Ask yourself: are my company’s priorities? Hygiene is obviously important but you may also want to choose the most cost-effective solution, or consider the impact on your ● What
company’s carbon footprint. Also, how easy is the system to maintain? There’s a lot of choice, from cotton and paper towels to air dryers. In the coming months an independent report will be published based on Dr Cutler’s research. The report examines each hand drying method offers an unbiased view on the advantages and disadvantages of each system.
Hand sanitisers should not replace hand washing but rather act as an extra precaution to prevent infection. They are not a cleaning agent and will not remove dirt, but they do act quickly on contact with the hands, killing many different types of bacteria. In fact, hand sanitisers have been credited with reducing the number of illnesses in office environments. Hand sanitisers should be at all entrances to the building and in all common areas. This will encourage both employees and visitors to use the hand sanitiser on entering and exiting the building.
Keep it clean
The office is the perfect environment for microbes. To put it in perspective, the average work desk has 21,000 germs per square inch: a terrifying thought that highlights just how important it is to keep offices clean. Offices have germ hotspots too. These need particular attention, and include: door handles, light switches, phones, keyboards, kettles and microwaves. FM FM WORLD |9 DECEMBER 2010 |29
FM MONITOR DUNCAN CARTER
Duncan Carter is managing director of Macallam, an executive level recruitment and career consultancy and specialist in facilities management
RETAIN IN G TAL EN T
s the FM sector emerges from recession Duncan Carter reflects on how companies can recruit and retain the best executive talent for the job
Rather than cutting back on talent development in a downturn, the best companies are learning to focus on developing leaders who will not only survive and thrive in the current downturn, but will be well positioned to grow as the economy improves. And the FM sector is no different. Until recently, FM had a poor record at developing executive talent. Companies must start valuing leaders who can achieve results through others; holding senior managers accountable for commitments; having a formal process for identifying individuals for leadership roles and aligning talent management to a clear business strategy.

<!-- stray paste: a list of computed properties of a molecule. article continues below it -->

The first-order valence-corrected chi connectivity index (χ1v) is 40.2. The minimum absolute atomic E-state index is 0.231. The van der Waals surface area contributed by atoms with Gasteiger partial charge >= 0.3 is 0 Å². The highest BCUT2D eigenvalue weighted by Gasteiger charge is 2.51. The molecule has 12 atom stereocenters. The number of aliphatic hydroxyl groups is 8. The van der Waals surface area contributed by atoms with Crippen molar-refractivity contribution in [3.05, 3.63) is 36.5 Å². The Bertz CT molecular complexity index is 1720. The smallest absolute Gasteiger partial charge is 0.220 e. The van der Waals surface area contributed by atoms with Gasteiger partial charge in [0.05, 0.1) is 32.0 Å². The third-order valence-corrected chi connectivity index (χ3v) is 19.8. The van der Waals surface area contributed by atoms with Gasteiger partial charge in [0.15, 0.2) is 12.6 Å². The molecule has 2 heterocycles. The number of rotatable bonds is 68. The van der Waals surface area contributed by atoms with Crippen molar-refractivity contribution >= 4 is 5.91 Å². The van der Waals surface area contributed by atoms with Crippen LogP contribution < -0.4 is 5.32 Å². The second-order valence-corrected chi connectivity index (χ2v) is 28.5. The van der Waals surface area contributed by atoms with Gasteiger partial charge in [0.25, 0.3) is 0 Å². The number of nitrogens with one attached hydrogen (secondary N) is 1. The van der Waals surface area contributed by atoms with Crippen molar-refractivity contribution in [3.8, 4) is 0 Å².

Chief executives, responding to PricewaterhouseCoopers’ most recent annual global survey, said it is important to achieve a viable balance between short-term survival and building for longterm success. They cited access to, and retention of, key talent the single most important issue in sustaining success. Meanwhile, companies with stronger leadership development have up to 7 per cent higher profits than competitors and 85 per cent of the 20 top performing companies hold their leaders accountable for developing talent. However, within facilities management, middle managers seeking to progress often lack the basic tools to demonstrate their credentials. More crucially, they lack a personal development programme that will help them achieve their career goals. They simply don’t understand what their superiors are looking for as part of their wider talent management programme. It is a widely held view in facilities management that the next swathe of middle and senior management talent will have to 30| 9 DECEMBER 2010| FM WORLD
Careers Insight.indd 038
be recruited from outside the industry – it just doesn’t attract enough graduates. Historically, the trend has been to promote good engineers and hands-on operational individuals into management roles – with widely mixed results. Part of the problem stems from the FM sector’s obsession with basic operational and technical abilities rather than wider strategic and leadership competencies.
Raising awareness To attract the best people, FM needs to raise its brand awareness and provide structured career paths into strategic roles. In some cases, FM has been seen as a smaller side show to larger civil or construction companies. As a result talented graduates prefer to seek out positions in the parent business. However, a number of successful FM companies have recognised the need to identify and nurture talent through the ranks. For instance, Interserve FM has developed its Leadership Edge programme to further the careers
of its top 40 managers, and some of its competitors have similar systems. It’s a step in the right direction, but talent acquisition needs to start lower down - apprentices and graduates should be given the experience and opportunity to progress quickly. If this happens, within 10 years a new breed of facilities manager will emerge, driving forward one of the fastest growing global industries.